Freedom and Research: The Study about the Ayahuasca Ritual has Enriched and Helped to Refine the Debate
Lucas Kastrup Rehen and Stevens Kastrup Rehen
Translated version of an article published @ O Globo (December 12, 2016)
Brazil is responsible for the arousal of several religious practices. Ayahuascan religions (Santo Daime, Barquinha, UDV) are so called for the use of a psychotropic plant decoction that combines the vine and the leaves from an Amazonian bush. Ayahuasca is used by over 70 Indian peoples. Its origin dates back to the Amazonian peoples, being commonly described as the “medicine of the forest”. Propitiating visions, it acts on the brain with psychoactive effects that alter perception, mood and awareness.
Brazilian actresses Lucélia Santos and Maitê Proença, as well as Brazilian singers Ney Matogrosso, Gilberto Gil, Milton Nascimento and the English singer Sting are a few of the public figures that have given statements about their personal experiences with the drink in the 80s, which helped to make it popular.
In 1984, the then Minister of Justice Ibrahim Abi-Ackel declared that matters related to the Ayahuascan religions should not be analyzed in the military or police spheres, but should be studied by Medicine, Sociology, Anthropology and History professionals instead. Two years later, the Health Minister released an opinion that excluded ayahuasca from the list of outlaw substances through the Brazilian National Division of Sanitary Surveillance of Drugs. Its religious use, however, was only fully regulated in 2010.
In the 90s, the first Santo Daime and UDV churches appeared in the U.S., the Netherlands, Germany, Spain and Japan. Nowadays ceremonies occur in over 30 countries with millions of joiners throughout the world, not including the great number of visitors.
Its international expansion, however, runs into the constant debate about its legitimacy. For containing dimethyltryptamine, the consumption of ayahuasca is questioned in several countries. The U.S. and the Netherlands have obtained the right to practice the religious ritual of ayahuasca. In the European case, the ninth article from the Human Rights and Fundamental Freedoms Convention was crucial, as it defined religious freedom as a fundamental one.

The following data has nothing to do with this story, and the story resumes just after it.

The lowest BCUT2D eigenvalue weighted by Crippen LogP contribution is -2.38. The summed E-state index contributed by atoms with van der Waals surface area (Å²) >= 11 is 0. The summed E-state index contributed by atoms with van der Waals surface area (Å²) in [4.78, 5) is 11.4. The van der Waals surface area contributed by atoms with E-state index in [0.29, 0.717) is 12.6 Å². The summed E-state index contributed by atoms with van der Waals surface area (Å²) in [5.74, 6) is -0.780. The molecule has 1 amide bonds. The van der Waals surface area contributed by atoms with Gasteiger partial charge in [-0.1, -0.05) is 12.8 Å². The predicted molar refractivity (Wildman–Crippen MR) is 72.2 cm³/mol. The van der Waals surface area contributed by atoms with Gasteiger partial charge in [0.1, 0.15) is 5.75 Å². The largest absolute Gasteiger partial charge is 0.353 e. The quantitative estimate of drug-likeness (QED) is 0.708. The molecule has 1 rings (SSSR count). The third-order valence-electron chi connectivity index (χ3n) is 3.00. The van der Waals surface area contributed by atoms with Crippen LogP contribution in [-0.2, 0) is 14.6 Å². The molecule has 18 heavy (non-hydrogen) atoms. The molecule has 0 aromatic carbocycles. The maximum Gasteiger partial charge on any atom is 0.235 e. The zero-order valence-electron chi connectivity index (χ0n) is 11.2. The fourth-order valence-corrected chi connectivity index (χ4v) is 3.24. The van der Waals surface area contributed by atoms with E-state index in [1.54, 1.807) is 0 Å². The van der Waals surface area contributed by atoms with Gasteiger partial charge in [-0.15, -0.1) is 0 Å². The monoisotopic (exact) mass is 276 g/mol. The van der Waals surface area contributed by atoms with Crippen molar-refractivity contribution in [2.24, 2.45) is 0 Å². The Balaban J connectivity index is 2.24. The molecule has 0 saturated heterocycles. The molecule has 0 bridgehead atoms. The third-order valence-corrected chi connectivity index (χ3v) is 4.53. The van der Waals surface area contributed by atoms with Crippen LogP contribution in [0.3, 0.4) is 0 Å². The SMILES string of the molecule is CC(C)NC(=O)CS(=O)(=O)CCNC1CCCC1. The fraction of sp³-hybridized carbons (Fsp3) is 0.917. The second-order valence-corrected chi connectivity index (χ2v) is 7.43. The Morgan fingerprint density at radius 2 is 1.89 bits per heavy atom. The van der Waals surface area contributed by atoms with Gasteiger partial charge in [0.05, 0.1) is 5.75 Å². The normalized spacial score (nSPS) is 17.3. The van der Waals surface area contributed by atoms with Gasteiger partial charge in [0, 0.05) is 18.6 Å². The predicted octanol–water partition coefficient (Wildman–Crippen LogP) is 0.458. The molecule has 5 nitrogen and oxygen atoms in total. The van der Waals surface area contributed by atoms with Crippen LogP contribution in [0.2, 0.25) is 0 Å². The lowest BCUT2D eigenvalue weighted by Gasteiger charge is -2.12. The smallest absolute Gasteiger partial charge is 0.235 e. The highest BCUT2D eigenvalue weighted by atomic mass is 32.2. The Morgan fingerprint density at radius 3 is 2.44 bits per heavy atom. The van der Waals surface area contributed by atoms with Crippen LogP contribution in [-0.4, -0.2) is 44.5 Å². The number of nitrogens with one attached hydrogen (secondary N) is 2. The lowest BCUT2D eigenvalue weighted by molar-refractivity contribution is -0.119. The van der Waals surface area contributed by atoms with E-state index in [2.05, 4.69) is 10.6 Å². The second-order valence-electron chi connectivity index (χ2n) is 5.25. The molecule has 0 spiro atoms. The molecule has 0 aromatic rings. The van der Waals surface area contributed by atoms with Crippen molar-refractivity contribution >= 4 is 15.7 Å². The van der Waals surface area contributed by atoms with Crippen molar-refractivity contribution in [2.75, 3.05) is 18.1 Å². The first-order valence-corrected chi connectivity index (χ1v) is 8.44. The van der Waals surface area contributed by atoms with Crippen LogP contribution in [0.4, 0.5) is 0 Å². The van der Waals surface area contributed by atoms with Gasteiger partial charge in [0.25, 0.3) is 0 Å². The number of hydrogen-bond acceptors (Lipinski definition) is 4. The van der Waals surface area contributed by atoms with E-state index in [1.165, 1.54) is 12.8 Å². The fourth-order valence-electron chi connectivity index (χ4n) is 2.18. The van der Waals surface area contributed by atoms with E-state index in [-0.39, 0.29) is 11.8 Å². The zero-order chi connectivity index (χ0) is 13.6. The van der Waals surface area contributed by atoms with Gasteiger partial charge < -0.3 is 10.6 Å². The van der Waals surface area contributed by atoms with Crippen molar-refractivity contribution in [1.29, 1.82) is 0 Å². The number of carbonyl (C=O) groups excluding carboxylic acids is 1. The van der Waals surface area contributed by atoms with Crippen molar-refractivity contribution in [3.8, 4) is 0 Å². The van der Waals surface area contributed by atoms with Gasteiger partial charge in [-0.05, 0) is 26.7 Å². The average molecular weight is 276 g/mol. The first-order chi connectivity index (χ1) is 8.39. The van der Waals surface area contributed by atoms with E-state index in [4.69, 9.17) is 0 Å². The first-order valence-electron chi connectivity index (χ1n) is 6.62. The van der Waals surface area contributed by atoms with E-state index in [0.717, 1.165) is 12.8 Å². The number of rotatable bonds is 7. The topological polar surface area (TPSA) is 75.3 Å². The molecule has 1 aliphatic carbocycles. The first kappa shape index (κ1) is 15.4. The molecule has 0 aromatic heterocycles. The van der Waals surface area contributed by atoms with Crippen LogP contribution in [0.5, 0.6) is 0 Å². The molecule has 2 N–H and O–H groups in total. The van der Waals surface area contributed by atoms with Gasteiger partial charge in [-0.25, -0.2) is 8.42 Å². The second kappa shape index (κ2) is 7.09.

The contemporary globalized society combines at the same time the prohibitionist model when it comes about psychoactive substances, with the policy of “war on drugs”, and also brings in parallel an appreciation of religiosities of Amazonian origin, where ritual practices with Amerindian influences have an increasing number of followers, including in the urban centers of Brazil and abroad.
Anthropologists, psychiatrists, neuroscientists and other specialists have been working in a multidisciplinary perspective that debates public policies and widens the therapeutic applications of several psychoactive substances. The study of the ayahuasca ritual has enriched and helped to refine this debate by taking into account the social context of its usage.
A small part of the Brazilian scientific community studies substances that alter the state of mind and consciousness. The findings are striking and include new therapeutic approaches to depression and addiction. One of the rare situations in which we stop being peripheral to become central in the international scientific Universe. Curiously, we benefit in the first instance by the religious freedom of our country.